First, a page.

Well, I hope wherever this crazy weather finds you that you and yours are safe and sound. Be watching for a Giveaway coming up very soon…
This giant medallion background rubber stamp was introduced about two seasons ago by Stampin’ Up! (and is still currently available). I can’t tell you how many times I reach for it to make invitations, notecards, background images, etc. It’s such a large stamp, that many times, I only use a portion of it on my project (as below). These types of images are great for gender-neutral projects and are terrific for experimenting with different mediums or heat embossing.
For this card, I used a piece of bronze-hued mica cardstock as a card base. The mat is a 4″ x 5″ piece of Stampin’ Up! Early Espresso cardstock. To create the image, I offset the stamp (which I unmounted) and used some Papertrey Ink pigment ink in Fresh Snow. I really like the contrast of the white ink with the dark papers.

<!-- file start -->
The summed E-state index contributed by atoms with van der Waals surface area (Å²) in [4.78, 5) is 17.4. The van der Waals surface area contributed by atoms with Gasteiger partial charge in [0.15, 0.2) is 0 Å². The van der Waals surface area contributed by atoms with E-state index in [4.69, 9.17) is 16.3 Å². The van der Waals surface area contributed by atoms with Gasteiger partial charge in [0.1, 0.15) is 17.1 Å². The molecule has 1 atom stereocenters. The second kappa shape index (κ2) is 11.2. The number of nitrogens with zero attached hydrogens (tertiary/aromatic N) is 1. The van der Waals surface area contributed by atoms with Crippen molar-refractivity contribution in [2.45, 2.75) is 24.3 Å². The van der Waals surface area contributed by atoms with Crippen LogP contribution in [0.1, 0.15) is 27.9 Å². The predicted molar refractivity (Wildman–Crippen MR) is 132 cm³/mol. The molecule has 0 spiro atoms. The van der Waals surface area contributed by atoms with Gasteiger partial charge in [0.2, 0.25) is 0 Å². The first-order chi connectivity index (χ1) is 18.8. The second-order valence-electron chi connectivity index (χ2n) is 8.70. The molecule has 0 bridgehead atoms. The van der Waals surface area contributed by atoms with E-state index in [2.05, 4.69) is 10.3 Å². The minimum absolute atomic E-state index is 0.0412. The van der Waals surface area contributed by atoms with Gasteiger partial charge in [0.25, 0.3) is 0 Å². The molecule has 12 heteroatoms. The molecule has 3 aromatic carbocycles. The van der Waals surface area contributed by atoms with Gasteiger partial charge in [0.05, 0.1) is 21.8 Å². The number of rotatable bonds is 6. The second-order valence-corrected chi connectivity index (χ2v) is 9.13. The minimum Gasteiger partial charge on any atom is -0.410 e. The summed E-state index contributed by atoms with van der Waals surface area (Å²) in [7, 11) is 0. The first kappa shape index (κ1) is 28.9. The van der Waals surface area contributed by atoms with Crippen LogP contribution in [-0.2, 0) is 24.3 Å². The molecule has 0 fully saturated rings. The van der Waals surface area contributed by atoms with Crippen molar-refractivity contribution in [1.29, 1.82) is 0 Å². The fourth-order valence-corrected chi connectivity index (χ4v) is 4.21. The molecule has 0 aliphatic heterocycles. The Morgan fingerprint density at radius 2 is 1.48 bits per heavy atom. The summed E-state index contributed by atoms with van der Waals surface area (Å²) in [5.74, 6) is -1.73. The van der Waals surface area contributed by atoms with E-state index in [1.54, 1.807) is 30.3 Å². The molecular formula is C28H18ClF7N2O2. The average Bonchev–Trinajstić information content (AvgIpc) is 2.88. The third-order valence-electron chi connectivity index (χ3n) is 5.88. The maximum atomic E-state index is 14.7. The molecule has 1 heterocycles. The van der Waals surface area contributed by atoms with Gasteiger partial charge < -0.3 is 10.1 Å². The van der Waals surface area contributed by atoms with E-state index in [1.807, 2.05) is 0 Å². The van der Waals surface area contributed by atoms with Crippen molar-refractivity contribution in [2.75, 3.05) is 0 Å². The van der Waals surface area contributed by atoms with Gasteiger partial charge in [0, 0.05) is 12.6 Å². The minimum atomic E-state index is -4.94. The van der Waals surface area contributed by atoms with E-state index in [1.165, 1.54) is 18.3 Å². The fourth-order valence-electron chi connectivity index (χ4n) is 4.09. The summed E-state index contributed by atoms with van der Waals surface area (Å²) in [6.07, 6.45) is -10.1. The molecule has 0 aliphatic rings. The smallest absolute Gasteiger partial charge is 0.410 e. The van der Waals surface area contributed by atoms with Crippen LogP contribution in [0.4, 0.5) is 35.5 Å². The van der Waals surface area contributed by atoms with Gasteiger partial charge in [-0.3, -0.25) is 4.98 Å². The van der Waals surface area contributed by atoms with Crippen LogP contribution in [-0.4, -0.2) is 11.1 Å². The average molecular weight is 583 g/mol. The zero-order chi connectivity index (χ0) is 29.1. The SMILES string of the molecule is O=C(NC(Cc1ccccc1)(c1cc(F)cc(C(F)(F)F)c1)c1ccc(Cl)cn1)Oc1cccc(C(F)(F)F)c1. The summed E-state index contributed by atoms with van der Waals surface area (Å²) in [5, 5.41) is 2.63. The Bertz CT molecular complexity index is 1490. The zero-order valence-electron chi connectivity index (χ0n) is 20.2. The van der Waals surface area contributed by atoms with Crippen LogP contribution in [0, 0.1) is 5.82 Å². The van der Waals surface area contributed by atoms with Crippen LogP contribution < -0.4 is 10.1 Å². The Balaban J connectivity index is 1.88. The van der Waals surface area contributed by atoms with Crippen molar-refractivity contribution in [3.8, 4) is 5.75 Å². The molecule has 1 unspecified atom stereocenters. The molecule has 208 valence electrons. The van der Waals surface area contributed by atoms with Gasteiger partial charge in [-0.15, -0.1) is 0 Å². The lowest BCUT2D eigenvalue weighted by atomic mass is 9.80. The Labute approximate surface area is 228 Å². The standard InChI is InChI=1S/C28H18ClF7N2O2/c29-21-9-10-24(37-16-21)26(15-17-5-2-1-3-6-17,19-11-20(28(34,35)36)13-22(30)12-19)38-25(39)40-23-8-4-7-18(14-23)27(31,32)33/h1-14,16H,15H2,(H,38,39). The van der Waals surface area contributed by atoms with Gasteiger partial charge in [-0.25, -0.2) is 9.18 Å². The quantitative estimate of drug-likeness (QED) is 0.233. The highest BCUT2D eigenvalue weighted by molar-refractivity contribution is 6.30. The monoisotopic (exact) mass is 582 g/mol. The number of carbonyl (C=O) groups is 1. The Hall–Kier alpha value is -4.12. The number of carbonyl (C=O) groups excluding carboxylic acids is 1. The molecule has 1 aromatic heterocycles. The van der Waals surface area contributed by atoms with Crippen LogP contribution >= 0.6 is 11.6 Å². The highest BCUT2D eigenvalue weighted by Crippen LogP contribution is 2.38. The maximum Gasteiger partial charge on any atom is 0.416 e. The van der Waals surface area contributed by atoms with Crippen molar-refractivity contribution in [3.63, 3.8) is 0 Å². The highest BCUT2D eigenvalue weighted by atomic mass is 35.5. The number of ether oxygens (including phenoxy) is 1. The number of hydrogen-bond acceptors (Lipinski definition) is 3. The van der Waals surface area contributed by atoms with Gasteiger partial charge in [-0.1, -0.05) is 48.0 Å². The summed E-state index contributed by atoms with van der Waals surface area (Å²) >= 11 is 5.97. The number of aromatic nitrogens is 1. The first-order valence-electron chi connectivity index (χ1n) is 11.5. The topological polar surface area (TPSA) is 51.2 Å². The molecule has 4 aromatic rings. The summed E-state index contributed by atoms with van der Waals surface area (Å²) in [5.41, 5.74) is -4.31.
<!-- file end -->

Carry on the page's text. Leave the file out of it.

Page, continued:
Once the image was completely dried, I used a double wrap of 1/8″ taffeta ribbon in Early Espresso (with white edging) to create some visual interest and break up the main design. I used a vintage brooch-inspired brad from Pink Paislee/House of 3 “Parisian Anthology” collection. I think the smoked jeweled clusters are the perfect contrast to the stark white stamped image–hard and soft.